Secondly, digital is not confined to start-ups. That may have been the case in past years but the maturity of digital technologies means that established industry leaders can exploit data within their organisations or supply chains to create new value added services. Michelin, the French tyre manufacturer, is not just using technology to improve shop floor productivity but has disrupted the tyre market by offering entirely new services via the newly established Michelin Solutions. This new business uses networked smart devices, backed up by cloud and analytics technologies, to utilise data from its fleet clients’ vehicles. Putting this data at the heart of its business enables Michelin to offer new services that improve the safety and fuel efficiency of those fleets. Michelin’s service extends to training drivers to support these aims. Offering customer value well beyond the production of tyres, Michelin Solutions has enabled the tyre maker to reshape the boundaries of its industry and create an entirely new market.
Recognising the Potential of Digital
Our analysis demonstrates that business leaders do appreciate the value creating potential of digital. However, two thirds of businesses prioritise their technology investments on improving efficiencies, rather than on seeking new market opportunities. That balance must shift.
Business leaders should consider; what sectors can we work with to create new product or service categories? Are we capable of managing the joint ventures or partnerships necessary to underpin these new categories? Given that new disruptive offerings from new players could render existing product lines obsolete, which markets should we enter and which should we have the courage to leave? By looking beyond driving efficiencies and recognising the growth potential of digital, new markets can be opened up and entirely new customer experiences created. Businesses must ensure that they digitise not only the front end of their business but learn how to embed digitally-enabled business processes throughout their supply chains. This will enhance the degree of efficiencies that can be derived.
Tackling the ‘digital skills issue’ is also critical. According to the European Commission, there was a shortfall of 300,000 digitally skilled people in the EU in 2011. That figure is estimated to reach 900,000 by 2015. This issue must be tackled by addressing both the shortage of digital skilled people and also the reskilling of workers displaced by automation. Digital platforms are increasingly relevant tools for securing and upskilling scarce talent. Tapping into online labour markets, using analytics to better identify the right skills in existing labour pools, and establishing massively open online courses (MOOCs) are all ways to win the battle for skills in a tight market. In order to accelerate the skills building process, Europe needs greater investment in relevant technical and vocational training in digital skills as well as greater labour market mobility both within and into Europe.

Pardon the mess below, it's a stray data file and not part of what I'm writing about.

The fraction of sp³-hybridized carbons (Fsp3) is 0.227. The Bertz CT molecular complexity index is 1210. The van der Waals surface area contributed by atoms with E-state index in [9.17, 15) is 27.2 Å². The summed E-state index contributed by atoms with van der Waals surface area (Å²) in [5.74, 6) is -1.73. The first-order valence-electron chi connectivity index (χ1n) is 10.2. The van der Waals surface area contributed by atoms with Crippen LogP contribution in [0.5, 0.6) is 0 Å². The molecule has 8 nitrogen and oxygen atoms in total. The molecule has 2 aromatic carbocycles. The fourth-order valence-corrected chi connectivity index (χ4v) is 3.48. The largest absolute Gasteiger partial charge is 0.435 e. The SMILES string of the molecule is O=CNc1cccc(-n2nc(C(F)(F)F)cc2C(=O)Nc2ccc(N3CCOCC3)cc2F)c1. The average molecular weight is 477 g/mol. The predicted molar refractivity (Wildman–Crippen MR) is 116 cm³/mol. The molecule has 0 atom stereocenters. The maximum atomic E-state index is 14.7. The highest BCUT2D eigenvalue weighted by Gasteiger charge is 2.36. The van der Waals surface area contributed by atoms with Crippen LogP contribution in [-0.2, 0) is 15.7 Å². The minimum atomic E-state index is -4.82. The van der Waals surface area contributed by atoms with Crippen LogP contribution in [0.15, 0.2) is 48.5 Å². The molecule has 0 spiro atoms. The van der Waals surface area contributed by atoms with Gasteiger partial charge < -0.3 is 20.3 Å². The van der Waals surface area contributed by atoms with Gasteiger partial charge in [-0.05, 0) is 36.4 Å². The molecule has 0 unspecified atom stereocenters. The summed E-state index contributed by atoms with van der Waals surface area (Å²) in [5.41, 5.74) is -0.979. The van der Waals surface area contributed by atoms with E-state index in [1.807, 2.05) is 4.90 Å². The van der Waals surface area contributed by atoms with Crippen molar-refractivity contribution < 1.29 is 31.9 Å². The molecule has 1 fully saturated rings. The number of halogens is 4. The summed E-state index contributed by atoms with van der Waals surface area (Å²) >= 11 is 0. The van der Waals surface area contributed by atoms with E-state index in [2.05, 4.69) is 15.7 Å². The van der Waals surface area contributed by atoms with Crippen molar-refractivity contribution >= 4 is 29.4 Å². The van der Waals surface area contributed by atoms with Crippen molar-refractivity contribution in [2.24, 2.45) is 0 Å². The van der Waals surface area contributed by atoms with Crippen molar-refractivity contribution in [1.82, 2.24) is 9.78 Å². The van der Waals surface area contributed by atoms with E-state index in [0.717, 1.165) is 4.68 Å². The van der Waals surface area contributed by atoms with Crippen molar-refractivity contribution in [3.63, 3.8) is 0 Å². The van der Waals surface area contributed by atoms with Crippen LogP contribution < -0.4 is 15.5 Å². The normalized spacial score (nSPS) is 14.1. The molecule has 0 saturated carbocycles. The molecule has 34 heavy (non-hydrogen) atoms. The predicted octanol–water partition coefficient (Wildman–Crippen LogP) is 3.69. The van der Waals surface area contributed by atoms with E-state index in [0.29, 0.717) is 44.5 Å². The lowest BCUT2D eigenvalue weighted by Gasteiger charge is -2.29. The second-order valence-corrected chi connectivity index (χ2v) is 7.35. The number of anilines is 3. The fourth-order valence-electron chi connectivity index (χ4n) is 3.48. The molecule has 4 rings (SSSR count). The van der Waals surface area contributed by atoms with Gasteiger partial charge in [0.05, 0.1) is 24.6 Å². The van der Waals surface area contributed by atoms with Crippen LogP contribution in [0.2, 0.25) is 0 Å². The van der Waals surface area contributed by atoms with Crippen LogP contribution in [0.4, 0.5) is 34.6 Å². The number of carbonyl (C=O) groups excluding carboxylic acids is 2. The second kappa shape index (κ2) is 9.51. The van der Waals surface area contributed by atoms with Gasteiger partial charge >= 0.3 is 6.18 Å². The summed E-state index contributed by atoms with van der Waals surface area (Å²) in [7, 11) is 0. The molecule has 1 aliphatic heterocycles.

Policymakers also have a role to play as key enablers of the change process in Europe. A strong and less fragmented regulatory environment for investment in technology, innovation, and digital infrastructure is needed. More is required to harmonise EU rules, particularly around data privacy and security, to drive a true digital single market that encourages investment and the creation of innovative digitally-enabled products and services across the EU.
And much of Europe’s success in digital goes beyond technology. A more conducive environment for risk-taking and enterprise is required, which means new tax incentives, greater tolerance of failure for start-ups, and a digital ecosystem in which small and large companies can work together more effectively.
Europe has strong foundations to build on. It has almost universal broadband penetration and almost 60 percent mobile broadband take-up. Nearly half the population regularly purchases goods and services online, and more than 40 percent have access to government services online.3 But there is only so much that governments can do.
Ultimately, success in becoming digital comes down to businesses themselves. In a world in which digital is driving the change in so many markets, business leaders must bring their technology and business strategies together more effectively. Digital must be seen as a platform for new business models and opportunities, not just a route to greater efficiency. Business leaders must be prepared to make profound and radical changes, not simply reconsidering how they do business but what business they are in.
About the Author
Mauro Macchi is senior managing director for Europe, Africa and Latin America within Accenture Strategy. His role focuses on enabling organisations across all industries to improve their competitive advantage in markets that are being transformed by digital technologies. Mr. Macchi has more than 25 years of experience working for Accenture. Mr. Macchi has a Bachelor of Science in economics and a Master of Business Administration from the Graduate School of Management at the University of California. He is based in Milan, Italy.
2. EU Eurostat Economic Forecast, February 2014
3. European Commission Digital Agenda Scoreboard 2013 http://ec.europa.eu/consumers/consumer_research/editions/docs/9th_edition_scoreboard_en.pdf And GSMA, “Mobile Economy Europe, 2013.” See: http://gsmamobileeconomyeurope.com/GSMA_Mobile%20Economy%20Europe_v9_WEB.pdf